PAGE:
I’ve already gone on and on about the passive voice, and now I’m going to go on and on about a post I saw somewhere that made my teeth itch.
Guess what I have to say to this tweet?
Yeah, it’s wrong.
Okay, clarification: it’s partly wrong.
A lot of the time, this little trick does work. Billy-Bob was eaten by zombies. Yep. Totally passive. Legitimately passive. You go with your passive self.
Billy-Bob was running by zombies.
Is that passive? According to the tweet in question, yes. Yes it is.
But it isn’t. It is impossible (in English, I can’t speak for other languages) for this sentence to be either passive OR active, because of the nature of the verb.
It’s learnin’ time, y’all.
I already brought up transitive and intransitive verbs in my previous post, but I’ll type up a little refresher just for fun.
Transitive verbs require an object. To want, to slap, to kick, etc. All of these need an object to function. I poked. What did you poke? My belly button. Hee-HEEE! You can’t just poke nothing. You have to poke a thing.
Intransitive verbs do not require an object. To walk, to go, to die, etc. No object needed. You can just walk, or go, or die. I died. No other information needed. It would be interesting to know how you died, but that information doesn’t require an object. It requires a preposition, which is a whole nutha monstah.
(There are verbs that are both transitive and intransitive, like to eat, but I’m going to leave those out for now, because things get bananas, and I don’t want to confuse anyone. Advanced lessons to follow.)
Now here is the secret trick (the real secret trick) to determining if something is passive:
If the verb is intransitive, it is impossible for the sentence to be passive (or active), because passive/active construction is determined by the verb’s interaction with the object. No object, no passive.
I guess I’ll give some examples. I’ll even include zombies!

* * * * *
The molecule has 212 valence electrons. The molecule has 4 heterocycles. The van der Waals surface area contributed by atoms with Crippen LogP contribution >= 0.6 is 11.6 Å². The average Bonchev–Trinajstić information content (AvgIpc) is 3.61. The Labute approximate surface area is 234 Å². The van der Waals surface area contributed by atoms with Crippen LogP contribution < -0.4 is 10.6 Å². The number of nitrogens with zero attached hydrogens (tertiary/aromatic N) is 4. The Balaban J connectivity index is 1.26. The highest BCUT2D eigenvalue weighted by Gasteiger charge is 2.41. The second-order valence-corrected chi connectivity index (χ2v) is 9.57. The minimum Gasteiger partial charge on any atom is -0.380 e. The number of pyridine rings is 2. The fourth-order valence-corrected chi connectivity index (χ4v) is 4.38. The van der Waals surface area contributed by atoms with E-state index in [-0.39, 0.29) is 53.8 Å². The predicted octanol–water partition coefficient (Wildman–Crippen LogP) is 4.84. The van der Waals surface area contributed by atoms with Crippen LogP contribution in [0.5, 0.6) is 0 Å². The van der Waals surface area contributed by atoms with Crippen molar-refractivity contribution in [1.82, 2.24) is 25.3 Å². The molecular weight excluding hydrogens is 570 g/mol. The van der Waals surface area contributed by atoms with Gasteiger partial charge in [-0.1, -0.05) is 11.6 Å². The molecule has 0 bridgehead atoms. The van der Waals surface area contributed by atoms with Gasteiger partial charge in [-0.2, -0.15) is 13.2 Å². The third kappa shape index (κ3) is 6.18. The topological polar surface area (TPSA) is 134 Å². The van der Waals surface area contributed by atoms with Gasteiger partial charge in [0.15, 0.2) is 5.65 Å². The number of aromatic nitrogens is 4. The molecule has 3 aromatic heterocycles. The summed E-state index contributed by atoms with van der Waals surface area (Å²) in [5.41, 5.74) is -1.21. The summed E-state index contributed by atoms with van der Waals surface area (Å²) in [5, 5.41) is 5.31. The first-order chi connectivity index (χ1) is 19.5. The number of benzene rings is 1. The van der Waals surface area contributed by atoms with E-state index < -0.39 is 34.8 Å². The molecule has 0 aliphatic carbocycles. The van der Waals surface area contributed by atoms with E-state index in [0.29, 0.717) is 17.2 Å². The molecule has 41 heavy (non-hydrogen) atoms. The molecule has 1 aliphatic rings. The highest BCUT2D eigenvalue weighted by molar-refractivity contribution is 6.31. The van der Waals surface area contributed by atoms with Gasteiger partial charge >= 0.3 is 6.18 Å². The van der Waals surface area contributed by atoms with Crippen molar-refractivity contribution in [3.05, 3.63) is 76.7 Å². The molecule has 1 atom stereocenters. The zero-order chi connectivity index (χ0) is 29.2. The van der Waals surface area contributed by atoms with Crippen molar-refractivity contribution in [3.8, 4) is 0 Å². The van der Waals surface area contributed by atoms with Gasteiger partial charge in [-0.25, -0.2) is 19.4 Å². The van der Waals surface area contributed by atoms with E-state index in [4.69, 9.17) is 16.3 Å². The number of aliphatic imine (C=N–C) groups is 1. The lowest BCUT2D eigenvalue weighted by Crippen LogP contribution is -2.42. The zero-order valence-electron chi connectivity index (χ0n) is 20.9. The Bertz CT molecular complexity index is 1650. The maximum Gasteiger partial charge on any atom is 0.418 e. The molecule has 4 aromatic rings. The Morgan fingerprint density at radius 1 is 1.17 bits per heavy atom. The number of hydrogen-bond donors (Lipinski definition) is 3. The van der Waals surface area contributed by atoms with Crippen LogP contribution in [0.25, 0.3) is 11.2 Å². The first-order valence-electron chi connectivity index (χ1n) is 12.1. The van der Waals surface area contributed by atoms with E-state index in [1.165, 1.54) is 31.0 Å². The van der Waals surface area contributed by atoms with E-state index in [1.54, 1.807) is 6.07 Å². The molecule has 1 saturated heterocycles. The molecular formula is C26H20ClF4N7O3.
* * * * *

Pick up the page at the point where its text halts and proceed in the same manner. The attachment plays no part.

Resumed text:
Zombies attacked Billy-Bob. Active
Let’s dissect this sentence:
Subject: Zombies, because they are the topic of the sentence. They are also the agent of the action.
Verb: To attack, because this is the action that the subject (zombies) is performing. It should be noted that this is a transitive verb and requires an object.
Object: Billy-Bob, because he’s what the transitive verb is being performed on.
Billy-Bob was attacked by zombies.
Subject: Billy-Bob, because he is who the sentence is about. He is the topic.
Verb: To attack, natch.
Agent: Zombies, because they are the ones performing the action.
Now let’s take a lookie-loo at a different sentence:
Billy-Bob was walking by zombies.
Subject: Billy-Bob, because he’s the topic.
Verb: To walk, because that’s the action.
Object: Trick! There is no object! To walk is an intransitive verb!
Prepositional phrase: By zombies, because this answers the question “where?” about the verb.
To make this active, we can… do nothing. This sentence isn’t passive, nor is it active. It has no object. If we pretended it was passive and tried to make it active, it would look something like this:
Zombies walking Billy-Bob.
Which doesn’t make any sense, unless Billy-Bob is a zombie dog. Actually it doesn’t make sense anyway, because there isn’t a legit verb up in there.
The moral of this rant is that determining passive construction with the “by zombies” trick can work, but it’s not entirely accurate. I know what you’re all saying: “But Taylor, this is a really easy way to figure out if something is passive, so quit complaining!”
Really, passive/active determination is just as easy, and learning the actual rules is really easy. And then you won’t look like an idiot when you tell someone “I was walking” is passive.